Okay, so this is a departure from our red tape world. It looks like fee-for-service practices are noticing a new trend in payments from insurance companies and payers – they are actually paying for services rendered with credit cards or virtual credit cards.
A virtual credit card? Is that a real thing?
Yes it is. According to wiseGeek.com, “A virtual credit card, also known as a throwaway or temporary credit card, is a disposable payment card used for one-time purchases. It consists of a single-use credit card number generated by the credit card issuer. In most cases, virtual credit card numbers can only be used once, and will expire after about a month if not used.”
That sounds fine. Why shouldn’t I accept a credit card payment from an insurance company?
Here’s the trick. Because they are paying with a credit card, the merchant (that would be the practice in this case) is being charged the customary merchant service fee. Now we, like most doctors, don’t have a problem accepting credit cards from patients, but paying more money to get paid by an insurance company is the most ludicrous thing we’ve heard lately. Practices shouldn’t take another hit from insurance companies by forking over as much as 5% of the payment to cover some processing fee. We wonder, too, do insurance companies get cash back points for using these virtual credit cards? Oh, the irony.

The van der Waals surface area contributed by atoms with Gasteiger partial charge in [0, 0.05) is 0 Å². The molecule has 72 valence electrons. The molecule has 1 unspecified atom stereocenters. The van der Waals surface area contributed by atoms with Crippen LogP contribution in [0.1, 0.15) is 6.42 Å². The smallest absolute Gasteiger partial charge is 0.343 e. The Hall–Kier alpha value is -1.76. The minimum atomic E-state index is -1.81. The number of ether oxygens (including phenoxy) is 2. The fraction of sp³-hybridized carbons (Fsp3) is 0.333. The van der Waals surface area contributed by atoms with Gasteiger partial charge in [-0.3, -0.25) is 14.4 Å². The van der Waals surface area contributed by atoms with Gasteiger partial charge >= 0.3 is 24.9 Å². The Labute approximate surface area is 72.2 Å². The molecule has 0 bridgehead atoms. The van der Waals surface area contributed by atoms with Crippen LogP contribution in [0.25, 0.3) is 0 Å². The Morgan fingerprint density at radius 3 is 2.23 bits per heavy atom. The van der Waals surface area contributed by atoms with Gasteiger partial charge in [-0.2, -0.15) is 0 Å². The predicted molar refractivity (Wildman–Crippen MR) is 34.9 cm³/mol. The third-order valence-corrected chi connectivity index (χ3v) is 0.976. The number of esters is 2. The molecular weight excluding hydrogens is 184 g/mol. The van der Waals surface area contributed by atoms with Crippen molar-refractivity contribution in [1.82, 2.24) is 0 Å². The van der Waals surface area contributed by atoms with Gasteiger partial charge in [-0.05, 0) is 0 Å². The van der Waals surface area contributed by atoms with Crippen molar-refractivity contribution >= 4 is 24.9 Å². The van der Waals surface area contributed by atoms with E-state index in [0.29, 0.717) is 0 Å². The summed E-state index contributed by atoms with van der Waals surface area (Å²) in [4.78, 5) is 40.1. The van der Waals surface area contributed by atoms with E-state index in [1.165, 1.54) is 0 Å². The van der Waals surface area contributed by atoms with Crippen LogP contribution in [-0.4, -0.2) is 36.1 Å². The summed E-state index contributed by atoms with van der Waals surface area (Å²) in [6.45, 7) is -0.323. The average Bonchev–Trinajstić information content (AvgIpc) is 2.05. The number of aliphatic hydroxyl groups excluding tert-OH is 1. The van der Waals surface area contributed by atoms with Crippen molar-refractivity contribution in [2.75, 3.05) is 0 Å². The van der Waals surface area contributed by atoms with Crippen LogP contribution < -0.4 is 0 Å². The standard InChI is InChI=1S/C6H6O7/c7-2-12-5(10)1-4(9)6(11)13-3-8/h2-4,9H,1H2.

I’m a fee-for-service doc. Can I do anything about this?
Yes, you can. An insurance company might tell you that you are required to accept payment via credit card if that is a form of payment you accept from patients, but that is not correct. Call the insurance company and tell them you insist on an Electronic Funds Transfer (EFT) (or you can ask for a paper check).
Also, look out for the legalese. Make sure that any new payer contracts that you sign don’t have sneak in language that lets insurance companies pay you in any method.
Oh and some more reassuring news. As of January 1, 2014, payers are required to wire funds (EFT) for all physician payments. Although, it’s anticipated that payers may neglect this requirement if your practice doesn’t call them on their mistake.
I practice direct care, so I’m okay, right?
Direct care docs, we’re lucky this doesn’t concern us anymore. However, we as doctors owe it to the entire community to spread the word. As if our fee-for-service docs weren’t experiencing enough duress, no need to see them further shorted on payments, too.